• Chorus Structures and Title Placement
  • Intensifying Memorability: Rhythm and Rhyme 
  • More Post-Chorus
  • Assignment: Chorus Analysis and Write a New Song Cycle

Lesson 9: Making the Demo

  • The Required Minimum: Vibe, Production, and Performance
  • The Vocal Is Everything
  •  Less Is More: Arranging for Maximum Impact
  •  The Third Act
  • Genre Traps and Copycats
  • Case Study: ‘Smells Like Teen Spirit’ by Nirvana
  • Assignment: One-Song Finished Demo

Lesson 10: Re-Writing

  • Perspective: AB-ing, Feedback, and Time
  • Common Issues in First Drafts
  • The Extra 10 Percent
  • Fatal Flaws
  • Assignment: Song Re-Write

Lesson 11: Applying Commercial Techniques to Artistic Work

  • Originality vs. Accessibility: Chase the Curve or Make It?
  • Genres Outside of the Hot 100
  • Genre-Bending and Genre-Blending
  • Tinkering with the Formula
  • Case Study: ‘You’re Not Alone’ by Dan Wilson
  • Assignment: Two-Genre Demo

Lesson 12: Mind Your Business: Splits, Skills, Career Strategies

  • Follow the Money: Revenue Streams
  • Building a Songwriter Career
  • Publishers, PROs, and Managers
  • Your Artist Career
  • Next Steps


Prerequisites and Course-Specific Requirements 

Prerequisite Courses, Knowledge, and/or Skills
Completion of Songwriting: MelodySongwriting: Harmony, Arranging for Songwriters: Instrumentation and Production in SongwritingMusic Production Fundamentals, and Songwriting Tools and Techniques or equivalent knowledge and experience is required.
Students should be able to:

  • Apply music theory concepts such as major and minor scales, chord progressions, etc., to their songwriting analysis and project completion
  • Critically listen to and analyze music examples from different genres
  • Manage instrument(s) that provide(s) harmony, such as guitar or piano, for songwriting purposes
  • Manage a Digital Audio Workstation (DAW) of their choice at an intermediate level
    Students should have:
  • Ability to create a professional level demo, including vocal produced to pro standards, arrangement/parts played in tune, in time; drum programming, and rough mix
  • Previous songwriting experience
  • Knowledge of Berklee songwriting techniques and tools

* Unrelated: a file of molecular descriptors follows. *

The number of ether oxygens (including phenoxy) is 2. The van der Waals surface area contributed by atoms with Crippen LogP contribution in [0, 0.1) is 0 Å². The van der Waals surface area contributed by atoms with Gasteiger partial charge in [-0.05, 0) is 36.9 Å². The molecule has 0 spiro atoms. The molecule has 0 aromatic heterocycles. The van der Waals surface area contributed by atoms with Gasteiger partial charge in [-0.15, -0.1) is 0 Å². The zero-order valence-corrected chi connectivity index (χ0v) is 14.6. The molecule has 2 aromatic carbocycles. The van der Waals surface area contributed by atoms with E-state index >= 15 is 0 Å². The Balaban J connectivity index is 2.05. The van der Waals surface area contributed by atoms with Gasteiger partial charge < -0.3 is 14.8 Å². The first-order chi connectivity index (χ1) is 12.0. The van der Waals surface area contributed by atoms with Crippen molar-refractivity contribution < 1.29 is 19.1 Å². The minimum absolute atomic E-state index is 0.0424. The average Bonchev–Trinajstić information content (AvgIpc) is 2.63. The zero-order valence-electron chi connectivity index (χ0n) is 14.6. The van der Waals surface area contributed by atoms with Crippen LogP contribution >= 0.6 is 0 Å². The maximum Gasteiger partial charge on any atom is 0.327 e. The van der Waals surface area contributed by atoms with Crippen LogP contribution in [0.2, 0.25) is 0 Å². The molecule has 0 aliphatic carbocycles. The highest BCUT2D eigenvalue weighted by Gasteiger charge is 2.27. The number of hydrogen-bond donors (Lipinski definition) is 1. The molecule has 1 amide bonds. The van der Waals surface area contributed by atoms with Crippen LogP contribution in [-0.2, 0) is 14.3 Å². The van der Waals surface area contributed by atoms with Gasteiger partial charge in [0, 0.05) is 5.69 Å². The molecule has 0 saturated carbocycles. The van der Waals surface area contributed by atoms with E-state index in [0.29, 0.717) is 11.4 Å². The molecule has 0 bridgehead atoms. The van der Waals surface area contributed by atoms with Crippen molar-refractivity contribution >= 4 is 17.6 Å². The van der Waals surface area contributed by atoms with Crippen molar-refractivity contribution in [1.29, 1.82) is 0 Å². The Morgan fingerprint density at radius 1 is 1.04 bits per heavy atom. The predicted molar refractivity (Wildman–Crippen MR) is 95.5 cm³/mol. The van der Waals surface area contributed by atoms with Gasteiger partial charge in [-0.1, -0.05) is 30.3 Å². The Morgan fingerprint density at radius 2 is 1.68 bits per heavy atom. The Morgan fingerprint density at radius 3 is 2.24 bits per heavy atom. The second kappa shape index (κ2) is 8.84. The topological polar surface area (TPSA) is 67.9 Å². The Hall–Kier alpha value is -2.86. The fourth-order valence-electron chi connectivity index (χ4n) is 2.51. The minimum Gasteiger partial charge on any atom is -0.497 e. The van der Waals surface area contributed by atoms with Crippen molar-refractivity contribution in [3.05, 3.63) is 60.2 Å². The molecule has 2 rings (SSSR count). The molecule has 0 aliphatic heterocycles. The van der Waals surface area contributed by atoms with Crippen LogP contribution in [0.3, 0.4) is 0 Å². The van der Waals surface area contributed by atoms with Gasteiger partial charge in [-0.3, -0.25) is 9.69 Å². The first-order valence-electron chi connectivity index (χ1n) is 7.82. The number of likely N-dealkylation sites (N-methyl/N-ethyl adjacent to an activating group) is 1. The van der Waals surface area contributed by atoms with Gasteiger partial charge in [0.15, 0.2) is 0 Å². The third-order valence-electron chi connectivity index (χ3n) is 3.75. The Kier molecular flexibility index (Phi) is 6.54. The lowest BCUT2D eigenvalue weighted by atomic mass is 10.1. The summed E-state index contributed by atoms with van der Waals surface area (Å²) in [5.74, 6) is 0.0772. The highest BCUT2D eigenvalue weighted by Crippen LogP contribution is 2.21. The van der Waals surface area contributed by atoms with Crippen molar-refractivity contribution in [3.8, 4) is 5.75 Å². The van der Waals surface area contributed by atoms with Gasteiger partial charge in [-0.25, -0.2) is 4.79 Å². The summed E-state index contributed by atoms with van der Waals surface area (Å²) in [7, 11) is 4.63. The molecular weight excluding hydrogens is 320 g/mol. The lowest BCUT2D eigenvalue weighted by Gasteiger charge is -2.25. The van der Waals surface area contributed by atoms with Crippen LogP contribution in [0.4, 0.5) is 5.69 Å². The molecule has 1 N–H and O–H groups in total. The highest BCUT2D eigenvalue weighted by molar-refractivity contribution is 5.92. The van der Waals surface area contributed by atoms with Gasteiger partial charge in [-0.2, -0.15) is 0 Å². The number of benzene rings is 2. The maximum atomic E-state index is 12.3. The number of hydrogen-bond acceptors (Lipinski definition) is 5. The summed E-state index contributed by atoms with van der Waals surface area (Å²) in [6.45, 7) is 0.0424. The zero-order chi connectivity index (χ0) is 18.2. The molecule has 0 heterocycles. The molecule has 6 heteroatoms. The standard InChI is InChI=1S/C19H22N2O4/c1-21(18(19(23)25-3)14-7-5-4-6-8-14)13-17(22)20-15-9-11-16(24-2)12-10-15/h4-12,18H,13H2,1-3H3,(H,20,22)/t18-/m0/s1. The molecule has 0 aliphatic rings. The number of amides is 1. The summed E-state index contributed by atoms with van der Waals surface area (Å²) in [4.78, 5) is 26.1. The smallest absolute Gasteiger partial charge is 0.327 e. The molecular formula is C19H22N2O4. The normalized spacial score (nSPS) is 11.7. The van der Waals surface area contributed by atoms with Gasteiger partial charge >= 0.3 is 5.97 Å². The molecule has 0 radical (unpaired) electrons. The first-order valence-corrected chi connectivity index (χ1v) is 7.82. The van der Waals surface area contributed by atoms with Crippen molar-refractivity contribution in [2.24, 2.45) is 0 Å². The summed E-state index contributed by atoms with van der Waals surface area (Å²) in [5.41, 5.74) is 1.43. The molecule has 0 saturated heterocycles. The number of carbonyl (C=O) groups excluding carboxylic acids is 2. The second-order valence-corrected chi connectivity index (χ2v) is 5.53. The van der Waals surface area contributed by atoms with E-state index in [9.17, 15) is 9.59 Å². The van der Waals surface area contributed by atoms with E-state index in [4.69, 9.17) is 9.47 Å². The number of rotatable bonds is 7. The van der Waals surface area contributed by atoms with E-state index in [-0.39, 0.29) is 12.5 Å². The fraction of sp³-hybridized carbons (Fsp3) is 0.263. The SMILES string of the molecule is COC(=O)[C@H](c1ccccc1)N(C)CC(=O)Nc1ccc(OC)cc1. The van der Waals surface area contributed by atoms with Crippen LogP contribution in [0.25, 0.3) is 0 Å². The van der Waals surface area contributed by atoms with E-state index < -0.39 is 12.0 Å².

Media and Subscriptions

  • Spotify subscription
  • Recommended: Subscription to electronic music sound library, such as Splice, Arcade, etc.


  • Students are required to produce multitrack recordings of their songs, including vocals and instrumental accompaniment (live instruments and/or MIDI sequencing).


  • Full-featured Digital Audio Workstation (DAW), such as Pro Tools (Studio or Ultimate), Logic Pro, Cubase Pro, Ableton Live (Suite or Standard), Reaper, Reason, or FL Studio (Producer or Signature). Note that GarageBand is not acceptable.


  • MIDI keyboard controller
  • Audio interface
  • XLR microphone (large diaphragm condenser recommended) and cable
  • Studio monitors (pair), such as JBL 305Ps or better, as well as necessary cables
  • Closed back, over-ear studio headphones such as Sony MDR-7506 or better


  • Pop filter
  • Microphone stand

Student Deals
After enrolling, be sure to check out our Student Deals page for various offers on software, hardware, and more. Please contact support@online.berklee.edu with any questions.

General Course Requirements

Below are the minimum requirements to access the course environment and participate in Live Classes. Please make sure to also check the Prerequisites and Course-Specific Requirements section above, and ensure your computer meets or exceeds the minimum system requirements for all software needed for your course. 

Mac Users

PC Users

All Users

  • Latest version of Google Chrome
  • Zoom meeting software
  • Webcam
  • Speakers or headphones
  • External or internal microphone
  • Broadband Internet connection


Bonnie Hayes

Author & Instructor

Bonnie Hayes has more than 35 years of experience as an educator, songwriter, producer, performer, and recording artist. During her career, she has been signed to five record deals and five writing deals, and toured as a side musician with Billy Idol and Cris Williamson. She has written songs for Bonnie Raitt, Cher, Bette Midler, David Crosby, Robert Cray, Adam Ant, and Booker T. & the MG’s, and produced more than 40 records. She designed and implemented the youth program for the Blue Bear School of Music in San Francisco, and has taught piano, guitar, theory, songwriting, and composition to thousands of students at institutions throughout the US.

What's Next?

When taken for credit, Writing and Analyzing Hit Songs can be applied towards the completion of these related programs:

Related Degree Majors


Contact our Academic Advisors by phone at 1-866-BERKLEE (U.S.), 1-617-747-2146 (INT'L), or by email at advisors@online.berklee.edu.

Get Info